[Date Prev][Date Next][Thread Prev][Thread Next][Date Index][Thread Index]


    Date: Thu, 30 Apr 87 16:11:01 PDT
    From: edsel!bhopal!jonl at navajo.stanford.edu (Jon L White)

    With respect to environments for a "free variable" reference, there are3, 
    not 4, possibilities.  A lexically-bound variable isn't free, and hence 
    not, I thought, of concern to this discussion [which was opened up by your 
    attempt to clarify the semantics of free variables].

OK, I see.  "Free" means lexically free.

    Re: . . .   I see no reason
        to impose this restriction, and I see Scheme compatibility as a big
        reason that we SHOULD allow lambda-binding variables which have global
        bindings.   . . . 

    I think you misread this completely backwards.  It WASN'T that you
    couldn't lambda-bind anything that had a binding in the global
    environment.  It WAS that you couldn't lambda-bind anything that was
    explicitly declared or proclaimed GLOBAL rather than SPECIAL (or

Since you are implicitly proposing a third kind of declaration (GLOBAL,
in addition to SPECIAL and my proposed LEXICAL), I take this as an
implicit criticism of the proposal; you must consider it inadequate or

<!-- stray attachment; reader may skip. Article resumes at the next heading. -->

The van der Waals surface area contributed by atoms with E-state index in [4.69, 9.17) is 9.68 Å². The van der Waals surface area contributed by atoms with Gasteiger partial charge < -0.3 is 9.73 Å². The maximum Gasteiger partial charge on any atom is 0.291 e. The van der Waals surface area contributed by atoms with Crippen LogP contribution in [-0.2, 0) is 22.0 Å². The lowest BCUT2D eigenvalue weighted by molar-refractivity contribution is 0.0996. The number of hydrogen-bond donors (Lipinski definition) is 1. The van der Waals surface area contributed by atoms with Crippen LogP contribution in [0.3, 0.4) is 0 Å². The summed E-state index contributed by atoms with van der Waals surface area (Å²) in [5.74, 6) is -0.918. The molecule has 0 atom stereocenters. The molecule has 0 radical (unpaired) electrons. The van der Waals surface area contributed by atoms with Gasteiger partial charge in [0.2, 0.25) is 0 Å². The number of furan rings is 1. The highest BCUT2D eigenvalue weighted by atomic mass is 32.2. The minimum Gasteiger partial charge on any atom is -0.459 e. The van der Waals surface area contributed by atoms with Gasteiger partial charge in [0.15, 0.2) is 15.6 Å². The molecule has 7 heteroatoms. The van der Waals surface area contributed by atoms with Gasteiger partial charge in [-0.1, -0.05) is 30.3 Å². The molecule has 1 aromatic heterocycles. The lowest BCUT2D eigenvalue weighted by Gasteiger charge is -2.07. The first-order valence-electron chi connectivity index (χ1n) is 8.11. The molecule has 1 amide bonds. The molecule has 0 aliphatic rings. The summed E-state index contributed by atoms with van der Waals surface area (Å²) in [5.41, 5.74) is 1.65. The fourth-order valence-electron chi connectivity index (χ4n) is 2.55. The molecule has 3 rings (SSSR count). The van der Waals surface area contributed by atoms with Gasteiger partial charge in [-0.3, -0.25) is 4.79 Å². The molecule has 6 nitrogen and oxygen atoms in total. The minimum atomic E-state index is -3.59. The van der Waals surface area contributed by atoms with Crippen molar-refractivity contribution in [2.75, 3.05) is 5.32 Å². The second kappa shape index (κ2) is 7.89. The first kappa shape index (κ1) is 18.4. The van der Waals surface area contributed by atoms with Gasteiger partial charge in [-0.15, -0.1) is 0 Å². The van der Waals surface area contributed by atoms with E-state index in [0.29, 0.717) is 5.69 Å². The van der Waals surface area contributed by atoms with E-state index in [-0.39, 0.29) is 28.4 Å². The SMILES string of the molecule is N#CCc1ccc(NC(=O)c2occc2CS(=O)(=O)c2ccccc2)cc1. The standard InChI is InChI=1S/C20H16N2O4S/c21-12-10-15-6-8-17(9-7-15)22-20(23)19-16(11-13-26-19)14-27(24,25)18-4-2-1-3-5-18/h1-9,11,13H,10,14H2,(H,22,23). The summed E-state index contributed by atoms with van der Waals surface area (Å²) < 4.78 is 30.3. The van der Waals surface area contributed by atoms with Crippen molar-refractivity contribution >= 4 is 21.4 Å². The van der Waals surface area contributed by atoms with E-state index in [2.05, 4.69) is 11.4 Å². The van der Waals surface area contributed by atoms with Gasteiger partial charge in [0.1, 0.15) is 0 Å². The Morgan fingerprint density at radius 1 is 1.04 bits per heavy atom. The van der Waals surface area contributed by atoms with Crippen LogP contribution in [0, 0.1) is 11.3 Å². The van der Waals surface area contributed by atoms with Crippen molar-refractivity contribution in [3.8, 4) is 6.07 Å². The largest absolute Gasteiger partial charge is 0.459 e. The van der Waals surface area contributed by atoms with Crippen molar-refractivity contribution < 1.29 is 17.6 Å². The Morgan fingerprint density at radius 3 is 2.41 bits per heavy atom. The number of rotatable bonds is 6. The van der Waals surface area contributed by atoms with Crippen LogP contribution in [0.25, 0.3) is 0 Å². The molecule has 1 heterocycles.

else you wouldn't be suggesting this new and different idea.  I'm
wondering what
gives you that
doesn't.  Forgetting our differences in conceptual model and terminology
for the moment, the ONLY difference I see between these (assuming the
RESTRICTED proposal), either semantically and pragmatically, is that a
variable that proclaimed GLOBAL cannot be lexically lambda-bound.
Therefore I don't see what GLOBAL adds to my proposal or why you are
suggesting that it's a good idea.  (Certainly in the absence of
(PROCLAIM '(LEXICAL ...)), it is a good idea.)

I.e. I don't see how your "global" variables are different from my
"global lexical" variables.

Getting back to terminology: why do you think LOCAL is a better name
than LEXICAL?  LEXICAL seems more general and more descriptive to me, as
long as you buy the idea that there is such a thing as a top-level
(global) environment, which serves as BOTH the top-level lexical
environment and as the top-level dynamic environment (unless KMP has his